In Mexico, supreme court invalidates portions of AMLO's 'plan B' electoral reform

By Cody Copeland, 9 May 2023
Supreme Court of Mexico (photo credit: Alejandro Cegarra/Bloomberg)
Supreme Court of Mexico (photo credit: Alejandro Cegarra/Bloomberg)
Mexico’s Supreme Court ruled [on 8 May] that part of a suite of laws aiming to reform the country’s electoral system is unconstitutional. Nine of the court’s 11 justices voted in favor of the initiative on grounds that the reform was rushed through Congress without proper debate. A supermajority of eight votes is necessary to rule a law unconstitutional. [...] The move throws another wrench in the gears set in motion by President Andrés Manuel López Obrador, who has seen several of his controversial initiatives make their way to the high court. When his first attempt to reform Mexico’s Constitution failed, López Obrador put through a batch of legislative reforms that he termed his “Plan B” electoral reform. “The challenged decree violates the right to freedom of expression, transparency, access to public information and accountability,” said Justice Alberto Pérez Dayán, who brought the initiative before the court, during debate. “Neither the Chamber of Deputies nor the Senate provided spaces in which the citizenry could actively participate in the discussion of the regulations of social communication, with an impact on electoral processes,” he said. Filed by members of opposition parties in the Congress and one state-level political party, the challenge also claimed that the Plan B laws in question violate Indigenous communities’ right to be consulted of such political changes with ample anticipation. Ten of the court’s 11 justices rule this part of the plan unconstitutional.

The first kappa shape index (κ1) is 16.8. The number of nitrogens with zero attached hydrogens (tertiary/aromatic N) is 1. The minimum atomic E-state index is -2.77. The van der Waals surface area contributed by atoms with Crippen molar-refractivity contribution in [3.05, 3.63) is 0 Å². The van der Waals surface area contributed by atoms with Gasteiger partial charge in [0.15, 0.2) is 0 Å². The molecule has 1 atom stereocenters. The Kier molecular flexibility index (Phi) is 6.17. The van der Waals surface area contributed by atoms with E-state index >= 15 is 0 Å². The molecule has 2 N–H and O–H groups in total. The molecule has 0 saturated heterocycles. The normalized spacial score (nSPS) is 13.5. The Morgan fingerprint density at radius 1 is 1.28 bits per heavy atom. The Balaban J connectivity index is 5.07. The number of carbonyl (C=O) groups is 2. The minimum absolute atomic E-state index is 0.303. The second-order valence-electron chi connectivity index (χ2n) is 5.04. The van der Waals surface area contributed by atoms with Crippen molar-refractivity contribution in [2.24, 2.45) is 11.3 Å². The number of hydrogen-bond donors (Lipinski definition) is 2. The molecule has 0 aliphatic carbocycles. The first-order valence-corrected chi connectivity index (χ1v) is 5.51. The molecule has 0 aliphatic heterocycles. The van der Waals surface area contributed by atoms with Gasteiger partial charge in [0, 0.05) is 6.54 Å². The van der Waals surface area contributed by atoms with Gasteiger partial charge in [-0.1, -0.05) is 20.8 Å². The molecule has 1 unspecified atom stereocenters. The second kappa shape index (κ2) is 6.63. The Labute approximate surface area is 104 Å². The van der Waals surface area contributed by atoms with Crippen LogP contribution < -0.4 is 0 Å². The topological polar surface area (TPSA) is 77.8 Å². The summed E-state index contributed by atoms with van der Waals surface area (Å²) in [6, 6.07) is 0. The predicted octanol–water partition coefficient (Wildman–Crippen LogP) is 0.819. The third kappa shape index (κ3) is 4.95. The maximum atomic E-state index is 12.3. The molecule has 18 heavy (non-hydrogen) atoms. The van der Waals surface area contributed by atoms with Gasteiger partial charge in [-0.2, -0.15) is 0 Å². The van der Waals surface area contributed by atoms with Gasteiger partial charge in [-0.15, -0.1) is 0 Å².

Read the full article here: Courthouse News Service


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